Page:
[…].
London: Iohn Day, [1566?]. Call Number: Clubb A1566.1 Click images to enlarge.

To disseminate this claim he employed a London-based Protestant printer named John Day for an unprecedented task: the development of a typeface which included all of the special characters present in the Anglo-Saxon manuscripts. The development of this Anglo-Saxon type, often just called Saxon type, was an enormous financial risk for Parker. It was estimated by modern scholar Peter Lucas that the typeface would have cost the vast sum of £200 to create (Evenden 82). The typeface which Day cast was 16 point, or slightly smaller than a great primer, a 17 point type (Clement 209). It contained fourteen lower and ten upper case Old English characters not found in the Latin alphabet (see above). It is fascinating to note the several forms of the diphthong “th” in the alphabet (eth ð and thorn þ), as well as the presence of a symbol for the word “and.”

The earliest book containing the Anglo-Saxon typeface was printed by John Day in 1566 at Parker’s request. The volume was titled A Testimonie of Antiquitie ſhewing the auncient fayth in the Church of England touching the ſacrament of the body and bloude of the Lord here publikely preached, and alſo receaued in the Saxons tyme, aboue 600. yeares agoe, and was attributed to Ælfric, the author of the text that influenced Parker. As its long title suggests, this text is a translation of an Easter sermon which touches on the communion. It was especially important to Parker because it supported his mission to legitimize the doctrines of the Church of England. The creation of the Saxon typeface to accompany the translation was, according to scholar Richard Clement, a means of further legitimizing obscure texts. He writes, “Parker’s men began to examine the manuscripts and were impressed by the visual impact of the Anglo-Saxon texts which almost jumped off the page and proclaimed their antiquity and authority to the reader” (Clement 206). Use of the Saxon typeface also helped to differentiate the Old English text from the Latin and English used in the book.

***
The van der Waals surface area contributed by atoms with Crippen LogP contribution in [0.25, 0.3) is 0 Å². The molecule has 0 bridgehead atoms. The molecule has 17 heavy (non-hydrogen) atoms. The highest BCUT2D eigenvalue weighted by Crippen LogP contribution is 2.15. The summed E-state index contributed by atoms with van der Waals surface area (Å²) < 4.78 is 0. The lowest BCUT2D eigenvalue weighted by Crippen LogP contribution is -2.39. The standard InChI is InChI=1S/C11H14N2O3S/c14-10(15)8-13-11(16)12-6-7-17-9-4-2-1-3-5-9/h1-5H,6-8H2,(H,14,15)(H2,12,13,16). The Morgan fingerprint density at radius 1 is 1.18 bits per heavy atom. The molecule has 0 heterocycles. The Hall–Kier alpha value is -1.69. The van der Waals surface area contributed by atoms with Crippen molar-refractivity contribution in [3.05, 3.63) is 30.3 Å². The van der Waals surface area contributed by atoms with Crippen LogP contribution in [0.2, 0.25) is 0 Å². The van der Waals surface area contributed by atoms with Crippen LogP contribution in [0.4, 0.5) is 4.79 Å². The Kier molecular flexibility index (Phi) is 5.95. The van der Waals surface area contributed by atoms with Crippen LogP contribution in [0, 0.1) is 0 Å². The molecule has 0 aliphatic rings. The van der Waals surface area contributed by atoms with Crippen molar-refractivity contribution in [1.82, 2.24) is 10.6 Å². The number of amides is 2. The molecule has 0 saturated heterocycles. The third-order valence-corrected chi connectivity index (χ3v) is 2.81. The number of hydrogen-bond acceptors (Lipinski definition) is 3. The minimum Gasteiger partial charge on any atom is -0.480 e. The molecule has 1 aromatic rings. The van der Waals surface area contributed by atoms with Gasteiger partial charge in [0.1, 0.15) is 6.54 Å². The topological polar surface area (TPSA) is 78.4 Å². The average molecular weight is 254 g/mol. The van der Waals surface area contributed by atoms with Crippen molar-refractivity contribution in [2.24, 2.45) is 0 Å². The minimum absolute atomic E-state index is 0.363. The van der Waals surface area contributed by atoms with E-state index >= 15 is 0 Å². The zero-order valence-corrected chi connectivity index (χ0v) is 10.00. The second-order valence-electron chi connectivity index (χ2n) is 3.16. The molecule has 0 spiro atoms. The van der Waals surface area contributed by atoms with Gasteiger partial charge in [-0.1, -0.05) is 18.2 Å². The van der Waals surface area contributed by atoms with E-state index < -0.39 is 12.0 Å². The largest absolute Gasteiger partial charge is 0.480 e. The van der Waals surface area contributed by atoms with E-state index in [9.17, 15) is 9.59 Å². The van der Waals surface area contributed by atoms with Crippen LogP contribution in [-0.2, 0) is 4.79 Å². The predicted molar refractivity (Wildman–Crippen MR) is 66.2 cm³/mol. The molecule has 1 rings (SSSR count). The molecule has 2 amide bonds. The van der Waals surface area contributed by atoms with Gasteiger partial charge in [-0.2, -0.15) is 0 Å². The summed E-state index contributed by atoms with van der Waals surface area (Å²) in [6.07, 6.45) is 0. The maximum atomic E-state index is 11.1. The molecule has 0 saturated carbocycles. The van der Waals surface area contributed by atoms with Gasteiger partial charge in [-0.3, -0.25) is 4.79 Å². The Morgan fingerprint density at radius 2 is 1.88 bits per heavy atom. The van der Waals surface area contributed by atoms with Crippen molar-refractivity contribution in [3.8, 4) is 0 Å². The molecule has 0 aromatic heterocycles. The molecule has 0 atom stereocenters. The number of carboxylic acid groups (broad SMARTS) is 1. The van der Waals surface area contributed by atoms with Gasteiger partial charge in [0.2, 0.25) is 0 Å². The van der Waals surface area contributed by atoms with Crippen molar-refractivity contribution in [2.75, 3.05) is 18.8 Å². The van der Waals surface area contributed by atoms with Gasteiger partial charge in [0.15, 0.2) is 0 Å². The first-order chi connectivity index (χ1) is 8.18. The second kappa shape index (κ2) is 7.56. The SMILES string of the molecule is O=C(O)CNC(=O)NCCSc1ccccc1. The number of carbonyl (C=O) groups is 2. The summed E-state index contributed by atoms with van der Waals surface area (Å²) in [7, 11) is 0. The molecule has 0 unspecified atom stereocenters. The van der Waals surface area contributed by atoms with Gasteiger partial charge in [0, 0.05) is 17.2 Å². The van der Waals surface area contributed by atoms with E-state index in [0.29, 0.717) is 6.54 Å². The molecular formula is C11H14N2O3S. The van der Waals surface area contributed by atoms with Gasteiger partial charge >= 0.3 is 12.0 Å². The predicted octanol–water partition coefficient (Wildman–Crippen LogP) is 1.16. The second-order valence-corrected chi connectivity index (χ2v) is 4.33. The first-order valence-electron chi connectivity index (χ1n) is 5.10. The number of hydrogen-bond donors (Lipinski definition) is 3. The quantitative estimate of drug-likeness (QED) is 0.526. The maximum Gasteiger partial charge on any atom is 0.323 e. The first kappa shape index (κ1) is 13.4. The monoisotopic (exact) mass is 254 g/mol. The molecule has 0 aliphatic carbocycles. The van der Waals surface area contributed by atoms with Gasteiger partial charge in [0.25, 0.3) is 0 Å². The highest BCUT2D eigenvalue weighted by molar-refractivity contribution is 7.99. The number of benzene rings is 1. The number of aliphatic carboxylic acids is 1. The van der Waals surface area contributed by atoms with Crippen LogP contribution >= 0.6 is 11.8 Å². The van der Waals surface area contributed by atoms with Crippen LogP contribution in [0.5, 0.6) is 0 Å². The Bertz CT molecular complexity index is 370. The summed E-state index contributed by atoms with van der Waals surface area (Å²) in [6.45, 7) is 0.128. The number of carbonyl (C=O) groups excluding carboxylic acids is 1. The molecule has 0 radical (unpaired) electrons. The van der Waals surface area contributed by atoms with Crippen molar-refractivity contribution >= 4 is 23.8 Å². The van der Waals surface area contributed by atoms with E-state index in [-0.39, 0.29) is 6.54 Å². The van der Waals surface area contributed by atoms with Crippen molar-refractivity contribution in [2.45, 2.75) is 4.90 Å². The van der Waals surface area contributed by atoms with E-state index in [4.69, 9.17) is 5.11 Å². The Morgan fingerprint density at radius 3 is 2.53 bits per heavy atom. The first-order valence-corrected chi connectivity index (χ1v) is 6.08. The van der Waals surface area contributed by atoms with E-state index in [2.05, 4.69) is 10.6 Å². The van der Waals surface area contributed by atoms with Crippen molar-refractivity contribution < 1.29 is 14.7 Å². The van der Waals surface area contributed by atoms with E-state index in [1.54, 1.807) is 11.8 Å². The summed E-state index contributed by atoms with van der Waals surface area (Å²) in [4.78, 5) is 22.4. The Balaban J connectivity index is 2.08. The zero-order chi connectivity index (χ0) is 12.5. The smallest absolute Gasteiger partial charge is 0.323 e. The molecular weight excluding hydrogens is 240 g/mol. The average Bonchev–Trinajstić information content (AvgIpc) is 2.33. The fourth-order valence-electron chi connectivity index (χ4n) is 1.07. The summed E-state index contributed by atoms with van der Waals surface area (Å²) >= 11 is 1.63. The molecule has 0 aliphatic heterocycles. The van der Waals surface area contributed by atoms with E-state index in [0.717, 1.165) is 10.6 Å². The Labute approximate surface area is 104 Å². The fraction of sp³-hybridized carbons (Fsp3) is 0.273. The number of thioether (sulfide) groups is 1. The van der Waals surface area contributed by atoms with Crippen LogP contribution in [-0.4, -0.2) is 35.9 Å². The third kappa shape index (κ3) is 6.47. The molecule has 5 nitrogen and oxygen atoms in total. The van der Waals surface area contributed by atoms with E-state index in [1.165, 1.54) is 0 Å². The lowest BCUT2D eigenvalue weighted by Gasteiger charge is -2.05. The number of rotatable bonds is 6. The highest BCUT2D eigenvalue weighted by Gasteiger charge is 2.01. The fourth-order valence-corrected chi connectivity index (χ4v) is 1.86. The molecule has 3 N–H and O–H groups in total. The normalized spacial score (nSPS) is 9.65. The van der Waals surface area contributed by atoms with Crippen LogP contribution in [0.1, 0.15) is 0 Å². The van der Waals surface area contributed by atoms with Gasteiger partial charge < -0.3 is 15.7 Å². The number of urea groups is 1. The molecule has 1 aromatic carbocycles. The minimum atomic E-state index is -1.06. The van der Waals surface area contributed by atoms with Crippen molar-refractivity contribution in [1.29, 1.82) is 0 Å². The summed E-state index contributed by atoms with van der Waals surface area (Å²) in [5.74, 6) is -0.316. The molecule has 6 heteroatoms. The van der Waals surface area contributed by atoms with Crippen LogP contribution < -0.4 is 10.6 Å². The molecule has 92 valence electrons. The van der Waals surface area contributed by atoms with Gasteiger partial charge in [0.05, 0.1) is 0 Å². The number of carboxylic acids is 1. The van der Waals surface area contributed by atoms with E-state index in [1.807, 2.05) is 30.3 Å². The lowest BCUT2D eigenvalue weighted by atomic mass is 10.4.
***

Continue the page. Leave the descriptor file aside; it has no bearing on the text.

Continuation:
Clubb_A1566_1_f35_withred

Passage on the transubstantiation (with red underlinings added). Aelfric, Abbot of Eynsham. A Testimonie of Antiquitie …].
London: Iohn Day, [1566?]. Call Number: Clubb A1566.1  Click image to enlarge.

In the image above, the volume is opened to folio 35, which contains a central moment in the Easter sermon. A printed note in the margin reads “No transubstantiation,” highlighting one of the major doctrinal connections Parker was trying to make between the historical church and the Church of England. The text in Saxon type appears on the left, and the translation appears on the right. Even if you cannot read Old English, words such as “blode” and “Christ” can be made out (see the words underlined in red).   Thus the facing page format supported the preface’s claim that everything in the translation was true and accurate.

The use of the Saxon typeface in A Testimonie of Antiquitie opened the door for the expansion of Anglo-Saxon scholarship.  To explore the subject further, visit Spencer and use its Clubb Collection of Books Printed with Anglo-Saxon Type.

Amanda Luke
KU Alumna and Reference Specialist, Watson Library

Works Cited

Clement, Richard W. “The Beginnings of Printing in Anglo-Saxon, 1565-1630.” Papers of the Bibliographical Society of America.91.2 (1997): 192-244. Print.

Evenden, Elizabeth. Patents, Pictures, and Patronage: John Day and the Tudor Book Trade. Burlington: Ashgate, 2008. Print.